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Long IslandNassau

Oyster Bay’s credit rating moves out of junk status

Standard & Poor’s cites the town’s actions to stabilize its finances, such as raising recurring revenue and lowering debt.

Oyster Bay Town Hall in Oyster Bay on

Oyster Bay Town Hall in Oyster Bay on March 27, 2016. Photo Credit: Anthony Lanzilote

Standard & Poor’s upgraded Oyster Bay’s credit rating out of junk status on Friday, citing steps the town has taken to improve its finances.

The rating agency upgraded the town’s credit to BBB minus — its lowest investment grade rating — from BB plus which is noninvestment grade. Standard & Poor’s downgraded the town to junk status on April 27, 2016.

A municipality’s credit rating affects the interest rates at which it can borrow money.

“The upgrade reflects the steps the town has taken to stabilize liquidity, restore structural balance in its main operating funds, and begin replenishing its accumulated negative reserve balance,” the report said.

The rating agency said it views “the town’s management as weak, but improving.”

The report cited the results of actions taken in the final months of Town Supervisor John Venditto’s tenure as key to the town’s improved finances.

In 2016, the town board passed an 11.5 percent property tax levy increase that the report said generated $24 million in recurring revenue. The report also cited temporary salary cuts in 2017 and 2018 under a contract approved by the union on Jan. 4, 2017, Venditto’s last day in office.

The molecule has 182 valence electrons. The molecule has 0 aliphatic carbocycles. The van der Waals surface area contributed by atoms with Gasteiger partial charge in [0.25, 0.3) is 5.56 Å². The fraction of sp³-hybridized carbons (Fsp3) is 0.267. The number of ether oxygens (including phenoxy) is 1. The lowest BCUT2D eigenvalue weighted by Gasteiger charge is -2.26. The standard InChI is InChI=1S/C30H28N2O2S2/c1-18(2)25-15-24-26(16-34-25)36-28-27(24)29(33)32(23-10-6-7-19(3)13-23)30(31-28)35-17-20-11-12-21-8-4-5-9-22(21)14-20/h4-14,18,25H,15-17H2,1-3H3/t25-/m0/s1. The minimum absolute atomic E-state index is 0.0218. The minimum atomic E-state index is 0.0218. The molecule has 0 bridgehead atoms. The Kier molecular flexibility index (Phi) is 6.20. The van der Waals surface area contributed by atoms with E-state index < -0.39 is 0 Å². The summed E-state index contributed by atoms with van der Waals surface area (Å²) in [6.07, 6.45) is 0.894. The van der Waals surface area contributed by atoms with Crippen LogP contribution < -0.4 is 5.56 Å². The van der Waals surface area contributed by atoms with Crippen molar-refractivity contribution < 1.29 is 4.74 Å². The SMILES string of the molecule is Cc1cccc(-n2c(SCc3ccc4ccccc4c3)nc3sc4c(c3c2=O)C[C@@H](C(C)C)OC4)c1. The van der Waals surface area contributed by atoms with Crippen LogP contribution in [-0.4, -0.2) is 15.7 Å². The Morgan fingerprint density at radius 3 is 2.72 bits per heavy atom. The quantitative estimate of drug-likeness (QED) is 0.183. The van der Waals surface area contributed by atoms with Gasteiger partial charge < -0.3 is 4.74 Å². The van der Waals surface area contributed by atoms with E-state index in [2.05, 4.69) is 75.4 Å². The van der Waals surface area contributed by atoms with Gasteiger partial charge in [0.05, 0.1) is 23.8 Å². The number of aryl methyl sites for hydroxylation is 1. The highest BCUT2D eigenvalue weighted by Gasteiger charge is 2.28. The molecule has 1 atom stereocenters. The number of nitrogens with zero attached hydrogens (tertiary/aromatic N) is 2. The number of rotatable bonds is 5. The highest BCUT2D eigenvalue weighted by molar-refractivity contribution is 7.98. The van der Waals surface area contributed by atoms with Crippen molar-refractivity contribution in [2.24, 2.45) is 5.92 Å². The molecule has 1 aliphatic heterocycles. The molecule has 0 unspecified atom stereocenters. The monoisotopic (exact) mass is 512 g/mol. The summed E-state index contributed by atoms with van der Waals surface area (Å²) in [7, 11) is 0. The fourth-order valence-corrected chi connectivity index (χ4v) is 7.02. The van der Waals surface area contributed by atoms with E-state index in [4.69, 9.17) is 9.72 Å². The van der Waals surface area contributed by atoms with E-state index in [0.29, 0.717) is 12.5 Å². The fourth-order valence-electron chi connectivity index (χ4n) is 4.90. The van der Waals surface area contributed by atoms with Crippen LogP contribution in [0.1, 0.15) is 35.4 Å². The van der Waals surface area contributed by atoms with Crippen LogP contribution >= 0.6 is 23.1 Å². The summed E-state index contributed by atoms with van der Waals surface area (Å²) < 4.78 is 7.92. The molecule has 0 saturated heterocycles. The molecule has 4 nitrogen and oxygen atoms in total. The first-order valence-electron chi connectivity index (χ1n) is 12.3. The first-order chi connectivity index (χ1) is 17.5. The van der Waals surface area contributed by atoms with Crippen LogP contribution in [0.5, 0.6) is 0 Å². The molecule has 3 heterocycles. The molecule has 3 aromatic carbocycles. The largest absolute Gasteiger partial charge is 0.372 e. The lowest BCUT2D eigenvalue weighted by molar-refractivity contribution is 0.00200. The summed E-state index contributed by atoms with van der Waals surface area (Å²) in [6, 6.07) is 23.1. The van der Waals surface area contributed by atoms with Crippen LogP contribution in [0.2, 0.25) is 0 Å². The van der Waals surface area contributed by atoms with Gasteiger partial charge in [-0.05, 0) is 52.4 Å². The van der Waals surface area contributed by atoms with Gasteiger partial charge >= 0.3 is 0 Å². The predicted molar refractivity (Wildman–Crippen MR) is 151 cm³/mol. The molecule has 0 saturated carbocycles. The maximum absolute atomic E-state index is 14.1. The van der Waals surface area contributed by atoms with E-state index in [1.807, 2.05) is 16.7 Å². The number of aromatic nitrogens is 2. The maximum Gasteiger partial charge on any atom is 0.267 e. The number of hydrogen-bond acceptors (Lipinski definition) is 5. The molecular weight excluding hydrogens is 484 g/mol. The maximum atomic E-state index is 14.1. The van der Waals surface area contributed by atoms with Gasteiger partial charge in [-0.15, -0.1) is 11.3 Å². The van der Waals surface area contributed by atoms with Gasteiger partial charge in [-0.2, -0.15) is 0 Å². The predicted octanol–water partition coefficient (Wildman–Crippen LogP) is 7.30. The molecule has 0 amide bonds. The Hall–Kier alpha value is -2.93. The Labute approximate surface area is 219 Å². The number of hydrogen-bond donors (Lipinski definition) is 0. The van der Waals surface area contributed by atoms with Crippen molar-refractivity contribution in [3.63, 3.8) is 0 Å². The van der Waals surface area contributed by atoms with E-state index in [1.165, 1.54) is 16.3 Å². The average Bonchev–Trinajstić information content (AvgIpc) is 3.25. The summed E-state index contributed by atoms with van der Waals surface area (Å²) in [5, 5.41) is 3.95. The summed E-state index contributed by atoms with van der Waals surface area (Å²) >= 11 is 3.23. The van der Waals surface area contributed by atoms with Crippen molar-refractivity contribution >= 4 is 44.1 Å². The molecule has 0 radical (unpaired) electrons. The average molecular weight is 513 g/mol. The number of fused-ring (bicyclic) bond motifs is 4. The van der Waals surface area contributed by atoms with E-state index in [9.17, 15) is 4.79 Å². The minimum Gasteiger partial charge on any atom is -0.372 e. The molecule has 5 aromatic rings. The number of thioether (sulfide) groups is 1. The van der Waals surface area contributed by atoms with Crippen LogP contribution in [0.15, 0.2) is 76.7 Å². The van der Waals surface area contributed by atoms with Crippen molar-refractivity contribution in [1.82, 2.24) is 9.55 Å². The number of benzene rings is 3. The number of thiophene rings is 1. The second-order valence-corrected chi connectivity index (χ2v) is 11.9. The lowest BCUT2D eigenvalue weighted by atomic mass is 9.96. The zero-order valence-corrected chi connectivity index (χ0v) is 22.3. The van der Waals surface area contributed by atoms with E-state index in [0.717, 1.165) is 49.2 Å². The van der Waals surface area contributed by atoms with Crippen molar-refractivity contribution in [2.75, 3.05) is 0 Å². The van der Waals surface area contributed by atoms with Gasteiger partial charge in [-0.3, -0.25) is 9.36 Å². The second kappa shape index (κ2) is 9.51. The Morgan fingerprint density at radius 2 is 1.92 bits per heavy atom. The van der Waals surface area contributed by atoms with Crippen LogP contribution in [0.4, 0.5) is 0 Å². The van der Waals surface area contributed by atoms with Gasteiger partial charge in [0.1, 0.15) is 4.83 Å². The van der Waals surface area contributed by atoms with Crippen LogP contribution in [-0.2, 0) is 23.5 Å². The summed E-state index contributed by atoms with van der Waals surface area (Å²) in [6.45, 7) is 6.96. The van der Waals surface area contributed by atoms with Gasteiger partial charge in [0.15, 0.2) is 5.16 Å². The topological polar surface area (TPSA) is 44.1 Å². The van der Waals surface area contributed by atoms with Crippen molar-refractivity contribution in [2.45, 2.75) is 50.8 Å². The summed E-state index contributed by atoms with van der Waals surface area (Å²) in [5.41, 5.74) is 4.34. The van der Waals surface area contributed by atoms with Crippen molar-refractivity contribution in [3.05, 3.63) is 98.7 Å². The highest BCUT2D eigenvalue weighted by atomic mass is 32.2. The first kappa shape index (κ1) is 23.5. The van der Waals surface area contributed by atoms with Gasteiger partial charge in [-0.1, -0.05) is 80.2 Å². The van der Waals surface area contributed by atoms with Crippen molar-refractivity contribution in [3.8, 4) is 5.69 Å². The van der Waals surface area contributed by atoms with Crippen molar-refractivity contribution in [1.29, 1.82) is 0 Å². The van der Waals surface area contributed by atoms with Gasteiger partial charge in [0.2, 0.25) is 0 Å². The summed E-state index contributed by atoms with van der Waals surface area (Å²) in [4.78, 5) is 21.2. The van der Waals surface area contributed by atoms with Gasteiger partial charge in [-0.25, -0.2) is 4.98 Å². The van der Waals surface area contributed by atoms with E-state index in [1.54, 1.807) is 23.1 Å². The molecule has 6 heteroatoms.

“These actions overall, coupled with realistic budgetary assumptions and stronger monitoring practices, have been sufficient to stabilize fiscal operations,” the report said.

Preliminary numbers for 2017 show the town expects a $19 million general fund surplus that will reduce the town’s accumulated deficit to $20.9 million, the report said.

“The general fund surplus is the first positive result the town has produced in the last 12 fiscal years,” Standard & Poor’s said in the report.

Standard & Poor’s said the town’s total debt is about $747 million, a $45 million reduction from its April 2016 report.

The town rapidly increased its debt during and after the financial crisis of 2008, peaking in 2015, town financial documents show.

Oyster Bay Town Supervisor Joseph Saladino did not respond to an interview request on Friday, but his spokesman provided a statement.

“This upgrade is the best financial news Oyster Bay has had in years,” Saladino said in the statement. “We are being recognized by Wall Street after independent reviews, and this great news clearly proves the bold steps we have taken to fix Oyster Bay’s finances.”

Standard & Poor’s said the agency is monitoring a lawsuit brought against the town last year by the Securities and Exchange Commission, alleging securities fraud related to disclosure of loan guarantees to bond investors.

Those loan guarantees are at the heart of criminal charges brought against former Nassau County Executive Edward Mangano, his wife Linda and Venditto. The Manganos-Venditto trial began last week at the U.S. Eastern District Court in Central Islip and is expected to continue this week with testimony from restaurateur Harendra Singh.

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